S.-W. Chung, S.-T. Kim, J.-H. Shin, J. K. Kim, and J. W. Park, “Comparative study of hydrido organo siloxane polymer and hydrogen silsesquioxane,” Jpn. J. Appl. Phys., Part 1  39, 5809–5815 (2000).
[Crossref]

Matsuo, H.

T. Kikkawa, T. Nagahara, and H. Matsuo, “Direct patterning of photosensitive low-dielectric-constant films using electron-beam lithography,” Appl. Phys. Lett. 78, 2557–2559 (2001).
[Crossref]

Merritt, L. L.

H. H. Willard, L. L. Merritt, J. A. Dean, and F. A. Settle, , Instrumental Methods of Analysis, 7th ed., Wadsworth Publishing Company, p. 287.

Modine, F. A.

G. E. Jellison and F. A. Modine, “Parameterization of the optical functions of amorphous materials in the interband region,” Appl. Phys. Lett. 69, 371–373 and 2137 (1996).
[Crossref]

Murakami, K.

K. Postava, H. Sueki, M. Aoyama, T. Yamaguchi, K. Murakami, and Y. Igasaki, “Doping effects on optical properties of epitaxial ZnO layers determined by spectroscopic ellipsometry,” Appl. Surf. Sci. 175– 176, 543–548 (2001).
[Crossref]

Nagahara, T.

T. Kikkawa, T. Nagahara, and H. Matsuo, “Direct patterning of photosensitive low-dielectric-constant films using electron-beam lithography,” Appl. Phys. Lett. 78, 2557–2559 (2001).
[Crossref]

Ohlídal, I.

Park, J. W.

S.-W. Chung, S.-T. Kim, J.-H. Shin, J. K. Kim, and J. W. Park, “Comparative study of hydrido organo siloxane polymer and hydrogen silsesquioxane,” Jpn. J. Appl. Phys., Part 1  39, 5809–5815 (2000).
[Crossref]

S.-W. Chung, J.-H. Shin, N.-H. Park, and J. W. Park, “Dielectric properties of hydrogen silsesquiox-ane films degraded by heat and plasma treatment,” Jpn. J. Appl. Phys., Part 1  38, 5214–5219 (1999).
[Crossref]

Park, N.-H.

S.-W. Chung, J.-H. Shin, N.-H. Park, and J. W. Park, “Dielectric properties of hydrogen silsesquiox-ane films degraded by heat and plasma treatment,” Jpn. J. Appl. Phys., Part 1  38, 5214–5219 (1999).
[Crossref]

Philipp, H. R.

H. R. Philipp, Silicon Dioxide (SiO2) (Glass), in: Handbook of Optical Constants of Solids, ed. E. D. Palik (Academic Press, New York1998).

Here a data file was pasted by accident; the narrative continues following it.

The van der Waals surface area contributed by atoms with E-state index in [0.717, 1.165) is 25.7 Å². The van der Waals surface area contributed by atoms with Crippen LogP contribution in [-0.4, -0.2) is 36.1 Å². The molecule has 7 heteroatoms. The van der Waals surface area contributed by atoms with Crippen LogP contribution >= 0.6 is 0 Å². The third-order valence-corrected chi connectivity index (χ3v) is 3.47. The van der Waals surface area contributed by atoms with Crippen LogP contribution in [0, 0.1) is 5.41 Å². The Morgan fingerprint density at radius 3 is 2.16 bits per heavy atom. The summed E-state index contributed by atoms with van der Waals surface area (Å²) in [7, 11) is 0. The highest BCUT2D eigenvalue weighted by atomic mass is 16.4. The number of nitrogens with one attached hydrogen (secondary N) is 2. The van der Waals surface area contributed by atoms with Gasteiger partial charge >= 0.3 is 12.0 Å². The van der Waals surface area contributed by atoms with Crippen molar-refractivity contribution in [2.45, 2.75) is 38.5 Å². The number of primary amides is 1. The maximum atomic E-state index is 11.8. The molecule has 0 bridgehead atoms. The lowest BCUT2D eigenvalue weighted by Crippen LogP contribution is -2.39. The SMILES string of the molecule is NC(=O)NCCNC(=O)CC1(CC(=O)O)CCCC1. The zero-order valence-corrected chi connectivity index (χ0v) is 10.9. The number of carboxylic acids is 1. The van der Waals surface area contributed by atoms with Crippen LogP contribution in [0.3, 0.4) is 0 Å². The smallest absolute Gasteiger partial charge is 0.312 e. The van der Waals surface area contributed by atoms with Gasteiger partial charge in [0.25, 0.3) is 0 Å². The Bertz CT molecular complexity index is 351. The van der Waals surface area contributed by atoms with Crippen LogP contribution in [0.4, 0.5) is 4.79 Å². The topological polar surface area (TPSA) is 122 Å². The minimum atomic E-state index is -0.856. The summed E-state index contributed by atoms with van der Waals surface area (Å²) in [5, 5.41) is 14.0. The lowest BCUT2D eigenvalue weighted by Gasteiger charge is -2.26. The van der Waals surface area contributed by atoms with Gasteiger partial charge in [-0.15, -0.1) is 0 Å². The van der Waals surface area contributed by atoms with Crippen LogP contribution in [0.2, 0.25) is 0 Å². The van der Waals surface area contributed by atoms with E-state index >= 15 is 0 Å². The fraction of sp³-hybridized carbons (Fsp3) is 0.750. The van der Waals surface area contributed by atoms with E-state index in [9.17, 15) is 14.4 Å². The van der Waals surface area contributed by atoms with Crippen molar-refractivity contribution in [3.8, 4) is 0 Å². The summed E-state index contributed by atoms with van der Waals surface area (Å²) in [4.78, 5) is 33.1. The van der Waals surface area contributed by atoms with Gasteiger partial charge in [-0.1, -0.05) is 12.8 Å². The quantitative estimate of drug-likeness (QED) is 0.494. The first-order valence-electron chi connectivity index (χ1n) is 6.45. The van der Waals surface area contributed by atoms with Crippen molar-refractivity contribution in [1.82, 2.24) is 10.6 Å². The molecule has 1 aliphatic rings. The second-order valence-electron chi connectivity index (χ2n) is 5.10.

Postava, K.

K. Postava and T. Yamaguchi, “Optical functions of low-k materials for interlayer dielectrics,” J. Appl. Phys. 89, 2189–2193 (2001).
[Crossref]

K. Postava, M. Aoyama, and T. Yamaguchi, “Optical characterization of TiN/SiO2(1000 nm)/Si system by spectroscopic ellipsometry and reflectometry,” Appl. Surf. Sci. 175– 176, 270–275 (2001).
[Crossref]

K. Postava, H. Sueki, M. Aoyama, T. Yamaguchi, K. Murakami, and Y. Igasaki, “Doping effects on optical properties of epitaxial ZnO layers determined by spectroscopic ellipsometry,” Appl. Surf. Sci. 175– 176, 543–548 (2001).
[Crossref]

K. Postava, H. Sueki, M. Aoyama, T. Yamaguchi, Ch. Ino, Y. Igasaki, and M. Horie, “Spectroscopic ellipsometry of epitaxial ZnO layer on sapphire substrate,” J. Appl. Phys. 87, 7820–7824(2000).
[Crossref]

K. Postava, T. Yamaguchi, and M. Horie, “Estimation of the dielectric properties of low-k materials using optical spectroscopy,” Appl. Phys. Lett. (2001) (to be published).
[Crossref]

Senkevich, J. J.

J. J. Senkevich and S. B. Desu, “Poly(tetraflouro-p-xylylene), a low dielectric constant chemical vapor polymerized polymer,” Appl. Phys. Lett. 72, 258–260 (1998).
[Crossref]

Settle, F. A.

H. H. Willard, L. L. Merritt, J. A. Dean, and F. A. Settle, , Instrumental Methods of Analysis, 7th ed., Wadsworth Publishing Company, p. 287.

Shin, J.-H.

S.-W. Chung, S.-T. Kim, J.-H. Shin, J. K. Kim, and J. W. Park, “Comparative study of hydrido organo siloxane polymer and hydrogen silsesquioxane,” Jpn. J. Appl. Phys., Part 1  39, 5809–5815 (2000).
[Crossref]

S.-W. Chung, J.-H. Shin, N.-H. Park, and J. W. Park, “Dielectric properties of hydrogen silsesquiox-ane films degraded by heat and plasma treatment,” Jpn. J. Appl. Phys., Part 1  38, 5214–5219 (1999).
[Crossref]

Studna, A. A.

D. E. Aspens and A. A. Studna, “Dielectric functions and optical parameters of Si, Ge, GaP, GaAs, GaSb, InP, InAs, and InSb from 1.5 to 6.0 eV,” Phys. Rev. B 27, 985–1009 (1983).
[Crossref]

Sueki, H.

K. Postava, H. Sueki, M. Aoyama, T. Yamaguchi, K. Murakami, and Y. Igasaki, “Doping effects on optical properties of epitaxial ZnO layers determined by spectroscopic ellipsometry,” Appl. Surf. Sci. 175– 176, 543–548 (2001).
[Crossref]

K. Postava, H. Sueki, M. Aoyama, T. Yamaguchi, Ch. Ino, Y. Igasaki, and M. Horie, “Spectroscopic ellipsometry of epitaxial ZnO layer on sapphire substrate,” J. Appl. Phys. 87, 7820–7824(2000).
[Crossref]

Truong, Vo-Van

Willard, H. H.

H. H. Willard, L. L. Merritt, J. A. Dean, and F. A. Settle, , Instrumental Methods of Analysis, 7th ed., Wadsworth Publishing Company, p. 287.

Yamaguchi, T.

K. Postava and T. Yamaguchi, “Optical functions of low-k materials for interlayer dielectrics,” J. Appl. Phys. 89, 2189–2193 (2001).
[Crossref]

K. Postava, H. Sueki, M. Aoyama, T. Yamaguchi, K. Murakami, and Y. Igasaki, “Doping effects on optical properties of epitaxial ZnO layers determined by spectroscopic ellipsometry,” Appl. Surf. Sci. 175– 176, 543–548 (2001).
[Crossref]

K. Postava, M. Aoyama, and T. Yamaguchi, “Optical characterization of TiN/SiO2(1000 nm)/Si system by spectroscopic ellipsometry and reflectometry,” Appl. Surf. Sci. 175– 176, 270–275 (2001).
[Crossref]

K. Postava, H. Sueki, M. Aoyama, T. Yamaguchi, Ch. Ino, Y. Igasaki, and M. Horie, “Spectroscopic ellipsometry of epitaxial ZnO layer on sapphire substrate,” J. Appl. Phys. 87, 7820–7824(2000).